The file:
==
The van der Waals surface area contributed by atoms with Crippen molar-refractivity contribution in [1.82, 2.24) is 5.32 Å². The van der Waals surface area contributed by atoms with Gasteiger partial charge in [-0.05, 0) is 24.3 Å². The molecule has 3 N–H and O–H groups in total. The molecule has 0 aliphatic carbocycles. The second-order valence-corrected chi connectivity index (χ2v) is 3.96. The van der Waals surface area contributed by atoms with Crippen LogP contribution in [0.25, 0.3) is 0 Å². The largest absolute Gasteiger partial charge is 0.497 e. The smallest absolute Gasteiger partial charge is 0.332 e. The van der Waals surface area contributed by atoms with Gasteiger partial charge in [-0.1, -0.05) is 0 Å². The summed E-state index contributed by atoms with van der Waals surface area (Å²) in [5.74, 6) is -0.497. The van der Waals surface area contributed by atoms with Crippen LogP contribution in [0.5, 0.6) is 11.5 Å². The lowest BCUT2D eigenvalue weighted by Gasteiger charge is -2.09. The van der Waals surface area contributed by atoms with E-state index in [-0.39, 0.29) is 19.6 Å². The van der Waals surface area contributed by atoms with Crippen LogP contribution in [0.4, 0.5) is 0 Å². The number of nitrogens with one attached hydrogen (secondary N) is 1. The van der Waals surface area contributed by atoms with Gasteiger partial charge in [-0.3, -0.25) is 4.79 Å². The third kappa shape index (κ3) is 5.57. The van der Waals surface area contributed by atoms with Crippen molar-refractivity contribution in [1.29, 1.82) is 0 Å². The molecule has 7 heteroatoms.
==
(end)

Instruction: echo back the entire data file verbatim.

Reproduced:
The van der Waals surface area contributed by atoms with Crippen molar-refractivity contribution in [1.82, 2.24) is 5.32 Å². The van der Waals surface area contributed by atoms with Gasteiger partial charge in [-0.05, 0) is 24.3 Å². The molecule has 3 N–H and O–H groups in total. The molecule has 0 aliphatic carbocycles. The second-order valence-corrected chi connectivity index (χ2v) is 3.96. The van der Waals surface area contributed by atoms with Crippen LogP contribution in [0.25, 0.3) is 0 Å². The largest absolute Gasteiger partial charge is 0.497 e. The smallest absolute Gasteiger partial charge is 0.332 e. The van der Waals surface area contributed by atoms with Gasteiger partial charge in [-0.1, -0.05) is 0 Å². The summed E-state index contributed by atoms with van der Waals surface area (Å²) in [5.74, 6) is -0.497. The van der Waals surface area contributed by atoms with Crippen LogP contribution in [0.5, 0.6) is 11.5 Å². The lowest BCUT2D eigenvalue weighted by Gasteiger charge is -2.09. The van der Waals surface area contributed by atoms with E-state index in [-0.39, 0.29) is 19.6 Å². The van der Waals surface area contributed by atoms with Crippen LogP contribution in [0.4, 0.5) is 0 Å². The number of nitrogens with one attached hydrogen (secondary N) is 1. The van der Waals surface area contributed by atoms with Gasteiger partial charge in [-0.3, -0.25) is 4.79 Å². The third kappa shape index (κ3) is 5.57. The van der Waals surface area contributed by atoms with Crippen molar-refractivity contribution in [1.29, 1.82) is 0 Å². The molecule has 7 heteroatoms.